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#109 Jun 07 2010 at 1:33 PM Rating: Decent
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Hyanmen wrote:
Quote:
That's one thing I have to give credit to Blizzard for: Their GMs are usually good-natured and all of the ones I've spoken with are WoW players themselves. You're much more likely to get a sympathetic ear on the other end of the chat window if the person sitting there has been in the same boat as you.


It is certainly bad PR when you have one or two of these threads on the forums, but put it into perspective and 99,999% of players continue their lives as normal, playing happily like nothing ever happened. Some random poster on the forum might feel sympathy for the guy (and his friends of course) but its pretty much like hearing that some guy somewhere got a heart-attack and died. Do you have enough sympathy to care for all these unfortunate incidents? I certainly don't. I'll feel sorry for a while, but if it doesn't involve me, I'll move on pretty fast. I don't think most people differ from me in this aspect.


Most people complain about the problems very few tell you the good side. Not saying universal truth of course, just people are more... Emotional about problems then they are the good things. I work tech support, It's EXTREMLY rare for somebody to call in saying they dont haev a problem and they love the service they get.. had it happen.. confuses me everytime... Most people call in over .. waht some people would thing are trivial thing. But to these people there big deals. Easy fix's but stressfull to thoes experiencing it.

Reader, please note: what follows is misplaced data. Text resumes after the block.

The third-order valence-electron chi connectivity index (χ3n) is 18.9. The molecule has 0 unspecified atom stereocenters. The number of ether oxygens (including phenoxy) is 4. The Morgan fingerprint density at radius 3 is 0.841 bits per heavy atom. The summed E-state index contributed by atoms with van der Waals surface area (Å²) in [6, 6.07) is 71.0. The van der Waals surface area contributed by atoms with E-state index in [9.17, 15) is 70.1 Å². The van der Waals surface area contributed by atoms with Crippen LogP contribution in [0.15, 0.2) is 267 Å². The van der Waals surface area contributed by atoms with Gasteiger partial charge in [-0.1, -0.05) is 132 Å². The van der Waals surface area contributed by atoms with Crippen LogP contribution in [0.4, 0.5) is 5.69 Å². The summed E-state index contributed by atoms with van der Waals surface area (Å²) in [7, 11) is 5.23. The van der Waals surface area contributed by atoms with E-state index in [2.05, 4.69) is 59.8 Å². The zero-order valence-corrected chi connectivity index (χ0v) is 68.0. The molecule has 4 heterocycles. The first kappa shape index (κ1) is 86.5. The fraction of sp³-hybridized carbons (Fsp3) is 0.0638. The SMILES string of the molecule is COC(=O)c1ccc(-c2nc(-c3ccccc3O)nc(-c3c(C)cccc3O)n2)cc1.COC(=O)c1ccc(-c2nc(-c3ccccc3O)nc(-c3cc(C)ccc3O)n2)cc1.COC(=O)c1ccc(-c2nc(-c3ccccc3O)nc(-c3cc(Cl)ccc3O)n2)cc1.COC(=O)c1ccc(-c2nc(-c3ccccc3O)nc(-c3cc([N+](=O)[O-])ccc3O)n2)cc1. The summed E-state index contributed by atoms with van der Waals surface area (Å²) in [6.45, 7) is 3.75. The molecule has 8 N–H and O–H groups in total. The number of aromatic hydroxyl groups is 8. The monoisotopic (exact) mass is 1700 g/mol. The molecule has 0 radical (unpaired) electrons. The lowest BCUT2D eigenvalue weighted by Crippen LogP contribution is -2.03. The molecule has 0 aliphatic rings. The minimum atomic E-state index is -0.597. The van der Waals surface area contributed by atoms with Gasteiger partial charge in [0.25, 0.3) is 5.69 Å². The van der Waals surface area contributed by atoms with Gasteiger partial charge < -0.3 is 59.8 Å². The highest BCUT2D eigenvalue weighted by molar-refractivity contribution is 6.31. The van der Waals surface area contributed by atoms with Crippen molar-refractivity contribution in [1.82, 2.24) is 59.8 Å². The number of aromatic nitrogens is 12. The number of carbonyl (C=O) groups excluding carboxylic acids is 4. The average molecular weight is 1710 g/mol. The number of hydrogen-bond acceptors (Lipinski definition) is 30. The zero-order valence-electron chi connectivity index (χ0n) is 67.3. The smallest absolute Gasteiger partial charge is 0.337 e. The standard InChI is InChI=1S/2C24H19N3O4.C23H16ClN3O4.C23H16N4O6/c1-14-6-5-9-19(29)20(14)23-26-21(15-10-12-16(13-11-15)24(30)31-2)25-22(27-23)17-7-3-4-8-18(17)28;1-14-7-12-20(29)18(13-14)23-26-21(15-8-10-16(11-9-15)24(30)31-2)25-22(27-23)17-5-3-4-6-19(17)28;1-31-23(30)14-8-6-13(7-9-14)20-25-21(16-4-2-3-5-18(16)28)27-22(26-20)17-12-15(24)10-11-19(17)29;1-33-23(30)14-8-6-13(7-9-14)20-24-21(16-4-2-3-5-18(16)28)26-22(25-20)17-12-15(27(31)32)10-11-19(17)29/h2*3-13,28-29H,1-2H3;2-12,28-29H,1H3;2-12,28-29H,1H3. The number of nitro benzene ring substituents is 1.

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#110 Jun 07 2010 at 1:35 PM Rating: Excellent
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::wince::
When your players start to draw a parallel between receiving your customer service and sudden tragic accidents, in an effort to defend it, you know you probably messed up somewhere.


Edited, Jun 7th 2010 3:39pm by Zemzelette
#111 Jun 07 2010 at 2:25 PM Rating: Excellent